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Can LLMs Keep a Secret? Testing Privacy Implications of Language Models via Contextual Integrity Theory

Niloofar Mireshghallah · Hyunwoo Kim · Xuhui Zhou · Yulia Tsvetkov · Maarten Sap · Reza Shokri · Yejin Choi

Halle B #215
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Wed 8 May 7:30 a.m. PDT — 9:30 a.m. PDT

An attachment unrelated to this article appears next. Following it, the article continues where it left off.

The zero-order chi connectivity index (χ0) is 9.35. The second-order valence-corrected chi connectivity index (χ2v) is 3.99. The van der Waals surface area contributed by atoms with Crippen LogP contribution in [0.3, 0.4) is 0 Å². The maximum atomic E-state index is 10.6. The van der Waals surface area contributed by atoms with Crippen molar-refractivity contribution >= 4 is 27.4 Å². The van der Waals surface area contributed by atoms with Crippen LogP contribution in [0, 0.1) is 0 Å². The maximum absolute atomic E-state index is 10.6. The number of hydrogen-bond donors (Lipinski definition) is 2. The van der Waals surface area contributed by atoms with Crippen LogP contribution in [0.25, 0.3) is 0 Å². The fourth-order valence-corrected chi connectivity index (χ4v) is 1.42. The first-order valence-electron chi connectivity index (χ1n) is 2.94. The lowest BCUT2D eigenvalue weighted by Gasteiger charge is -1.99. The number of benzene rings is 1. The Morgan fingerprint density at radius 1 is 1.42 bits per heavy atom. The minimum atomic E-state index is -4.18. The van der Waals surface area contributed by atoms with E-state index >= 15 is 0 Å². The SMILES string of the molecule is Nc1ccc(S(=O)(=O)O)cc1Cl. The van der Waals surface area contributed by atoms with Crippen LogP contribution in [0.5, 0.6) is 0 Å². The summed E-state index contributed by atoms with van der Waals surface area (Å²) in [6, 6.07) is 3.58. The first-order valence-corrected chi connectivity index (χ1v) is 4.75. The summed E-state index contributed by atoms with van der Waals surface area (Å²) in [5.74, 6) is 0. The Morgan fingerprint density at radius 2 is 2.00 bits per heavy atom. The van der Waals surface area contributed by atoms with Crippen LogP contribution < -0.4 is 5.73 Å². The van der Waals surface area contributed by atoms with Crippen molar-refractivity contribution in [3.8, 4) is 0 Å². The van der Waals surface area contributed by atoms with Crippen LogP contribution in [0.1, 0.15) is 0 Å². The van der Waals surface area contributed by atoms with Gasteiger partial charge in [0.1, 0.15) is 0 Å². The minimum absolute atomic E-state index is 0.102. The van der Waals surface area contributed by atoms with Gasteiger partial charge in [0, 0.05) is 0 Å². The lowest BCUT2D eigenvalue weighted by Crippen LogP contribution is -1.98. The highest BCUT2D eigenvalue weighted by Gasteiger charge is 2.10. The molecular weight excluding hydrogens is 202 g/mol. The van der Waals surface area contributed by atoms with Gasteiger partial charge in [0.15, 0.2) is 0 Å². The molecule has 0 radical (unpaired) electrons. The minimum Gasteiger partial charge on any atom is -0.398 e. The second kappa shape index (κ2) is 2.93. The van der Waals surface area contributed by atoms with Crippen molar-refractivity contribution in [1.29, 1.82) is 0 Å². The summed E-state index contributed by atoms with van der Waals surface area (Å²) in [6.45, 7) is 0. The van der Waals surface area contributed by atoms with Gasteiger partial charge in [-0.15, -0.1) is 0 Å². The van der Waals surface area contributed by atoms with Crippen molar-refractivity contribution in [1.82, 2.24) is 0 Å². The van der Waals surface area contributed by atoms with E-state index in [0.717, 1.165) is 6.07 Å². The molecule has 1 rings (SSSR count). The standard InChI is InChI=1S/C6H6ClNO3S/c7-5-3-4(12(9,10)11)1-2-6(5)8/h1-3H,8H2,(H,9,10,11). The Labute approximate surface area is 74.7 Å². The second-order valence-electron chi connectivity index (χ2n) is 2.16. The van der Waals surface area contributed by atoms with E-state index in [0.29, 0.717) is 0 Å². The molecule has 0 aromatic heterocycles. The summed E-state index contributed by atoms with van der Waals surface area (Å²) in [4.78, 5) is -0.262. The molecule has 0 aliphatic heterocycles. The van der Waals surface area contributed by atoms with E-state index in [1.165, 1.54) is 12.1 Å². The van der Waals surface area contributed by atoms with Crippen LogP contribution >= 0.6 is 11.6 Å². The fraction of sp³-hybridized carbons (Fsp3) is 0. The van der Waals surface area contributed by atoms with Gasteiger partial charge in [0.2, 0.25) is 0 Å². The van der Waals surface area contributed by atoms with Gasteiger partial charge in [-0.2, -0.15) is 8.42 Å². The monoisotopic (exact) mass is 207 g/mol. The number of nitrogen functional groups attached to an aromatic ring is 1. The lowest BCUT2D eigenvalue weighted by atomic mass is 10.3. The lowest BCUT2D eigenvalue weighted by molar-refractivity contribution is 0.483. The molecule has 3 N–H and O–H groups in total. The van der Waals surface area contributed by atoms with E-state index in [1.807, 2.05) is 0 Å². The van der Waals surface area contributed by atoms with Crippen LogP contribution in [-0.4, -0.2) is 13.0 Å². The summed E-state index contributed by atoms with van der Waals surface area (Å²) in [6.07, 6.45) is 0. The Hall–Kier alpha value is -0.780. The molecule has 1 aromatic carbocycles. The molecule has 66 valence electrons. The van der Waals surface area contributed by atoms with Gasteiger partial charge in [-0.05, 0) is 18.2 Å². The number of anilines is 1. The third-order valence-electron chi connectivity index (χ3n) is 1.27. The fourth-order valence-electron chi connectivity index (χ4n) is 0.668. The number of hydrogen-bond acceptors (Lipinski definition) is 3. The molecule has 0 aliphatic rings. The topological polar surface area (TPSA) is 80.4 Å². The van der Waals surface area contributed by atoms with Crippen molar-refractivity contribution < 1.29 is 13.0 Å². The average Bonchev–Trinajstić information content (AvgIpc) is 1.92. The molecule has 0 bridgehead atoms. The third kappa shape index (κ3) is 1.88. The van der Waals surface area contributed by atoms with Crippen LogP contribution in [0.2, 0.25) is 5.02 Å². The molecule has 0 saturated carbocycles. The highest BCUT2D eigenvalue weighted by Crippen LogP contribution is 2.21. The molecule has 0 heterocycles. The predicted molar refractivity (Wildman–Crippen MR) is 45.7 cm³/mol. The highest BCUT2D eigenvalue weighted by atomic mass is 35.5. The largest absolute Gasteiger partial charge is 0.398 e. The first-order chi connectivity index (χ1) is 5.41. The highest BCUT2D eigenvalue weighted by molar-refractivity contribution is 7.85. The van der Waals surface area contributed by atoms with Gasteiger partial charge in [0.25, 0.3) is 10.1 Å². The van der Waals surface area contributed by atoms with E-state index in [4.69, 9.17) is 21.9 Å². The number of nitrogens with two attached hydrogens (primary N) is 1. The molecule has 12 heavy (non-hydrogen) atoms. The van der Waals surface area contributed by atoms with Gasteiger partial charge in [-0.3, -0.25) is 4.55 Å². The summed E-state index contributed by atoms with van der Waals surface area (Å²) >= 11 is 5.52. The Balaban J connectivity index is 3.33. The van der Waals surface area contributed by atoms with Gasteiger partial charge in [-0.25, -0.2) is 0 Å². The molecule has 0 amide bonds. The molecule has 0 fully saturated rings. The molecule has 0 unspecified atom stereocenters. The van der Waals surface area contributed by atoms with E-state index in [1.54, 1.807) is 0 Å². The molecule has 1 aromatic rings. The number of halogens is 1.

Existing efforts on quantifying privacy implications for large language models (LLMs) solely focus on measuring leakage of training data. In this work, we shed light on the often-overlooked interactive settings where an LLM receives information from multiple sources and generates an output to be shared with other entities, creating the potential of exposing sensitive input data in inappropriate contexts. In these scenarios, humans nat- urally uphold privacy by choosing whether or not to disclose information depending on the context. We ask the question “Can LLMs demonstrate an equivalent discernment and reasoning capability when considering privacy in context?” We propose CONFAIDE, a benchmark grounded in the theory of contextual integrity and designed to identify critical weaknesses in the privacy reasoning capabilities of instruction-tuned LLMs. CONFAIDE consists of four tiers, gradually increasing in complexity, with the final tier evaluating contextual privacy reasoning and theory of mind capabilities. Our experiments show that even commercial models such as GPT-4 and ChatGPT reveal private information in contexts that humans would not, 39% and 57% of the time, respectively, highlighting the urgent need for a new direction of privacy-preserving approaches as we demonstrate a larger underlying problem stemmed in the models’ lack of reasoning capabilities.

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